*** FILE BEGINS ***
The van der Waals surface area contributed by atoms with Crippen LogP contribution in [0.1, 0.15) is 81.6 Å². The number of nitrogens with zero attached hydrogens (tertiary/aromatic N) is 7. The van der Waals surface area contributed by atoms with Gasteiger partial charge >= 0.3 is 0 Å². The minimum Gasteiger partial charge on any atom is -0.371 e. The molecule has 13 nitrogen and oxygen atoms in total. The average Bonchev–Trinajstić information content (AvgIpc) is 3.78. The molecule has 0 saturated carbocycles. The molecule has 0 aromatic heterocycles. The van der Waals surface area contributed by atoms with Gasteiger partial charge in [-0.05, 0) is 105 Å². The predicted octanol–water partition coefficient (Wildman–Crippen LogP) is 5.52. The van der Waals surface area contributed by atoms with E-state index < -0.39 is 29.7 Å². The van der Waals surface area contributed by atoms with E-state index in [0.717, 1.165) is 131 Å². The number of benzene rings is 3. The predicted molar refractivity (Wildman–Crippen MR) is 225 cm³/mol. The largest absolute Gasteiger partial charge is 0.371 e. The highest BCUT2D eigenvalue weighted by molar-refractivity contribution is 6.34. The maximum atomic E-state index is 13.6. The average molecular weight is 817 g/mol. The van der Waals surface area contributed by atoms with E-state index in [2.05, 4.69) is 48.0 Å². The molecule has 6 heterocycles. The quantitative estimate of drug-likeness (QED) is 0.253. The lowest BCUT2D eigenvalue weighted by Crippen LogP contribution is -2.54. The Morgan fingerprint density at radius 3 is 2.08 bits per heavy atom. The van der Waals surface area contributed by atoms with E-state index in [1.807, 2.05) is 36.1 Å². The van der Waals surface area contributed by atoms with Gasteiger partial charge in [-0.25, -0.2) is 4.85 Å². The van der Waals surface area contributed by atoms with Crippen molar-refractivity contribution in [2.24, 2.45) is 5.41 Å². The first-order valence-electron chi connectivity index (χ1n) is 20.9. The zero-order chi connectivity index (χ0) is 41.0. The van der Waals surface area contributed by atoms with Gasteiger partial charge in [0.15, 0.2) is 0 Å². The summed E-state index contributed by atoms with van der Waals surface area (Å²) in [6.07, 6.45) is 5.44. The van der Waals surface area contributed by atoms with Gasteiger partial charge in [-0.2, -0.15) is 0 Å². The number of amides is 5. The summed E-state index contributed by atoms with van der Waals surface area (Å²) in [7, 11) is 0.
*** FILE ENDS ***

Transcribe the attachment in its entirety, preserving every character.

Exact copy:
The van der Waals surface area contributed by atoms with Crippen LogP contribution in [0.1, 0.15) is 81.6 Å². The number of nitrogens with zero attached hydrogens (tertiary/aromatic N) is 7. The van der Waals surface area contributed by atoms with Gasteiger partial charge >= 0.3 is 0 Å². The minimum Gasteiger partial charge on any atom is -0.371 e. The molecule has 13 nitrogen and oxygen atoms in total. The average Bonchev–Trinajstić information content (AvgIpc) is 3.78. The molecule has 0 saturated carbocycles. The molecule has 0 aromatic heterocycles. The van der Waals surface area contributed by atoms with Gasteiger partial charge in [-0.05, 0) is 105 Å². The predicted octanol–water partition coefficient (Wildman–Crippen LogP) is 5.52. The van der Waals surface area contributed by atoms with E-state index < -0.39 is 29.7 Å². The van der Waals surface area contributed by atoms with E-state index in [0.717, 1.165) is 131 Å². The number of benzene rings is 3. The predicted molar refractivity (Wildman–Crippen MR) is 225 cm³/mol. The largest absolute Gasteiger partial charge is 0.371 e. The highest BCUT2D eigenvalue weighted by molar-refractivity contribution is 6.34. The maximum atomic E-state index is 13.6. The average molecular weight is 817 g/mol. The van der Waals surface area contributed by atoms with E-state index in [2.05, 4.69) is 48.0 Å². The molecule has 6 heterocycles. The quantitative estimate of drug-likeness (QED) is 0.253. The lowest BCUT2D eigenvalue weighted by Crippen LogP contribution is -2.54. The Morgan fingerprint density at radius 3 is 2.08 bits per heavy atom. The van der Waals surface area contributed by atoms with E-state index in [1.807, 2.05) is 36.1 Å². The van der Waals surface area contributed by atoms with Gasteiger partial charge in [-0.25, -0.2) is 4.85 Å². The van der Waals surface area contributed by atoms with Crippen molar-refractivity contribution in [2.24, 2.45) is 5.41 Å². The first-order valence-electron chi connectivity index (χ1n) is 20.9. The zero-order chi connectivity index (χ0) is 41.0. The van der Waals surface area contributed by atoms with Gasteiger partial charge in [0.15, 0.2) is 0 Å². The summed E-state index contributed by atoms with van der Waals surface area (Å²) in [6.07, 6.45) is 5.44. The van der Waals surface area contributed by atoms with Gasteiger partial charge in [-0.2, -0.15) is 0 Å². The number of amides is 5. The summed E-state index contributed by atoms with van der Waals surface area (Å²) in [7, 11) is 0.